If you're ever looking for a truly great book about change, look no further than Switch by Chip and Dan Heath. When I started reading Switch, I was doing so as a professional learning opportunity related to business. Atomic Learning's entire purpose is really about helping people navigate change as they seek to unleash the power of ever changing technology in their teaching, learning and life. Therefore, we are an organization that is constantly looking to also embrace change as we adapt to the new challenges and opportunities that learners face.
I quickly learned that Switch is far from just a business book. It is really about better understanding how we, as humans, respond to changes in all aspects of life - from trying to adopt healthier eating or exercise to negotiating with a teenager to working with colleagues.
One of the things that the Heath brothers focus on is what they term "bright spots." To distill many pages into a single sentence, the bright spot philosophy is about asking the question "what's working and how can we do more of it?"
So what does this mean for you? First, the idea of bright spots is something from which we can all benefit. Whether it is understanding why a student who is typically struggling in most classes is responding so well in a particular situation to asking why a specific PD session was so well received by faculty, any time that we can find something that is going better than the norm and understand why, there is a chance for magic to occur.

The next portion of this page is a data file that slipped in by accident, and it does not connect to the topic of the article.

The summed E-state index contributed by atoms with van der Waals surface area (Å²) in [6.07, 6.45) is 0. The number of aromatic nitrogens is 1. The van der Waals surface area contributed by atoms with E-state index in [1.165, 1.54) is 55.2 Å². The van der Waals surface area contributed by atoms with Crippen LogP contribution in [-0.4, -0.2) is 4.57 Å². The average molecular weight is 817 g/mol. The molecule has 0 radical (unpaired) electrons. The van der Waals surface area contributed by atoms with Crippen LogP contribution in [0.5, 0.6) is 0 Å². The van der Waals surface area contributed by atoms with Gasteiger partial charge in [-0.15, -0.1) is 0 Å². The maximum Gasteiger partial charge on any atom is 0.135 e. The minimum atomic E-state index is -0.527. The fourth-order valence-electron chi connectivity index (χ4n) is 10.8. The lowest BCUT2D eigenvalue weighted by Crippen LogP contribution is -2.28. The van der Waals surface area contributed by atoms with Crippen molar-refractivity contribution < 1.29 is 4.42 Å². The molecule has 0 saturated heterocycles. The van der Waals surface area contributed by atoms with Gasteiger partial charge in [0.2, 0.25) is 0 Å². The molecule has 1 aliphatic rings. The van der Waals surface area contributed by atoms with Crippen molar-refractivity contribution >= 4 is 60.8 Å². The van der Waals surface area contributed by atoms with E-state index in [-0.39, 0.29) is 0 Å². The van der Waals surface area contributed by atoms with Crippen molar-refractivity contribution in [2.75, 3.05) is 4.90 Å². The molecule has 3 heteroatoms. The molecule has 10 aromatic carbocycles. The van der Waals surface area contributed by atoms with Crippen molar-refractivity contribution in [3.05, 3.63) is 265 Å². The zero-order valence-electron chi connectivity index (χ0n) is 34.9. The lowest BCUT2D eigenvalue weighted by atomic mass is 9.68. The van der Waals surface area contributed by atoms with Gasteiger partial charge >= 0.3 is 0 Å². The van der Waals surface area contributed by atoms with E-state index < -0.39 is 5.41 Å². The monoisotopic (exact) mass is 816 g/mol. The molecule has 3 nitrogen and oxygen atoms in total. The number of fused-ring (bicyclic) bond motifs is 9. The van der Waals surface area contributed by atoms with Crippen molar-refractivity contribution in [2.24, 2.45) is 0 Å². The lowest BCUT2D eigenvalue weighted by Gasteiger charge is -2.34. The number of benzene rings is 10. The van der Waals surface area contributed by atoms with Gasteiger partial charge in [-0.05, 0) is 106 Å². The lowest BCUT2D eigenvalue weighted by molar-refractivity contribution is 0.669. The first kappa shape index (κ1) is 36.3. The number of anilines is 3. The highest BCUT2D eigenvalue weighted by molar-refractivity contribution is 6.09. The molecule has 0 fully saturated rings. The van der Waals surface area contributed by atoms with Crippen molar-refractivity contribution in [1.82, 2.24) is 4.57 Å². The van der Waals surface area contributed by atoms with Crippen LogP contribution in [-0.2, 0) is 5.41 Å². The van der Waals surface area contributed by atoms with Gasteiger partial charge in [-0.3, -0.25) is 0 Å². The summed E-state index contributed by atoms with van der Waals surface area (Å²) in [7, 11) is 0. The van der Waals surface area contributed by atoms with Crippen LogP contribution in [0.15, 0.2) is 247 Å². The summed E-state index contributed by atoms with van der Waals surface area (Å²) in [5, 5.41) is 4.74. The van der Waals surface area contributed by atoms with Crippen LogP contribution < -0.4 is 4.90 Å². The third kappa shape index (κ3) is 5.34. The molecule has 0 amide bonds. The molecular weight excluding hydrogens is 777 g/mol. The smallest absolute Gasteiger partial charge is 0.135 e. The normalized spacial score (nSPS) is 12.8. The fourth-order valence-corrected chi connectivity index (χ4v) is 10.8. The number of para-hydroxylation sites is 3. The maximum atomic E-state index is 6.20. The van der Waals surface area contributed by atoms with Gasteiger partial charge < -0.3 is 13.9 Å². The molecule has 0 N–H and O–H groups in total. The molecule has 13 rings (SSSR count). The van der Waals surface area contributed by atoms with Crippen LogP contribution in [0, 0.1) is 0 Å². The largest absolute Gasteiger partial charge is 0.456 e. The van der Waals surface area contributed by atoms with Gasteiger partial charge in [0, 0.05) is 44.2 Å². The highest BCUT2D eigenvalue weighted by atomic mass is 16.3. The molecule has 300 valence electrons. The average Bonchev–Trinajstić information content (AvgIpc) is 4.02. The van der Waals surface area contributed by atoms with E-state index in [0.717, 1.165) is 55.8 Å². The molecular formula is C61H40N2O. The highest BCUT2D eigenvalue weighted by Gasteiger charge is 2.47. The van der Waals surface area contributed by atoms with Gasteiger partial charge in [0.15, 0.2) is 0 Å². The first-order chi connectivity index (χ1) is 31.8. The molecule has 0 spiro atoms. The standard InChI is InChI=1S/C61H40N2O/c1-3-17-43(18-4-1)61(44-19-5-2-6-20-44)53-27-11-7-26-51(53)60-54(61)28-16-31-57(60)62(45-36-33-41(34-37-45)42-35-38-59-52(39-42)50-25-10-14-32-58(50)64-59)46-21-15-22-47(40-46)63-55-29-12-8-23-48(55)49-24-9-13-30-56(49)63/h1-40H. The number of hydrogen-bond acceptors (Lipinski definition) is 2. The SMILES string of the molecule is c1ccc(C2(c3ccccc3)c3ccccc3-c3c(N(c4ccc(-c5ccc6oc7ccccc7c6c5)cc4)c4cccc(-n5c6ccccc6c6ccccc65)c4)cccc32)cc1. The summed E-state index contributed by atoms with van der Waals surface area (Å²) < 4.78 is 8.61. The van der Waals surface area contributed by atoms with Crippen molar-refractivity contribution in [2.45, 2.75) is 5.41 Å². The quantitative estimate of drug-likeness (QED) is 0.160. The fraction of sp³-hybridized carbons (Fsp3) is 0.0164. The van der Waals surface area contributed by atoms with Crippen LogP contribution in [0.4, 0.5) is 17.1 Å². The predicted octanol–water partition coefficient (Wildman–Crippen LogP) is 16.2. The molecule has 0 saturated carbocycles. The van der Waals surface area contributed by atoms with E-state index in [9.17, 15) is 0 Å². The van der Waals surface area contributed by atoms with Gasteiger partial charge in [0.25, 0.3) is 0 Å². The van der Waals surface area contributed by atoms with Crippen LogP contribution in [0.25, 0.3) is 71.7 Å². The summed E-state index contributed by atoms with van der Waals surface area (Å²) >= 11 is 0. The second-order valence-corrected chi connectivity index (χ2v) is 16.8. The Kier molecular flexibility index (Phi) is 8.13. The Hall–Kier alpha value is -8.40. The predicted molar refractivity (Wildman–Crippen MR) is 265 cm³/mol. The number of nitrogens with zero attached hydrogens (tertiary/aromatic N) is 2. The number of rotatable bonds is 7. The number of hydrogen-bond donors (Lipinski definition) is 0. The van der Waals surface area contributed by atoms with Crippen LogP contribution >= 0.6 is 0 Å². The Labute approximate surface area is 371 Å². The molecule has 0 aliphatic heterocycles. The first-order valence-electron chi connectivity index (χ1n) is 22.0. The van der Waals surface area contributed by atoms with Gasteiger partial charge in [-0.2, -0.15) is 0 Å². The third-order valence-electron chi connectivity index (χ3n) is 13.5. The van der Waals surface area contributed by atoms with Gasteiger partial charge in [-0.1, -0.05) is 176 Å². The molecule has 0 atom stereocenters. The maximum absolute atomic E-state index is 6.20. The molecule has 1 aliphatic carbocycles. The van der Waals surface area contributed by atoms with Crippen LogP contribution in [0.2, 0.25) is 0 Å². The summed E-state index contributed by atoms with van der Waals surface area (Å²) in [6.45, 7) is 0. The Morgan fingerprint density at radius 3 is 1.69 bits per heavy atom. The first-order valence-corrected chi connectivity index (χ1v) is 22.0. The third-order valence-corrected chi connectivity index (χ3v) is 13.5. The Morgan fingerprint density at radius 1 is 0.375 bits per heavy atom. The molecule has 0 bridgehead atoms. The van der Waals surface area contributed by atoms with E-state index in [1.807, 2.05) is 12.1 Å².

The quest for bright spots has become a rallying cry for the Atomic Learning team. We are constantly in the relentless search to understand those situations where a particular school or learner is having amazing results and Atomic Learning is playing a role in making that happen. When we discover one of these situations, we treat it as a treasured gift. We assign a team to dig into that success and try to uncover what is allowing that success to happen. We celebrate it with our entire team. We do everything that we can to nourish those successes, build upon them and try to help others benefit from those successes. And that is the other reason this brief synopsis of the Heath brothers' thoughts on bright spots relates to you. We want you to be a bright spot. And when that happens, we hope we were able to be a part of it and can learn from you what worked, why it worked and how we can help you and others replicate that success to impact even more learners.
So share your stories with us - we really mean it when we say that we want to hear what's working.
About Lisa Barnett
As Chief Executive Officer of Atomic Learning, Barnett has driven product development for major solutions that have significantly impacted the education industry and garnered numerous industry awards.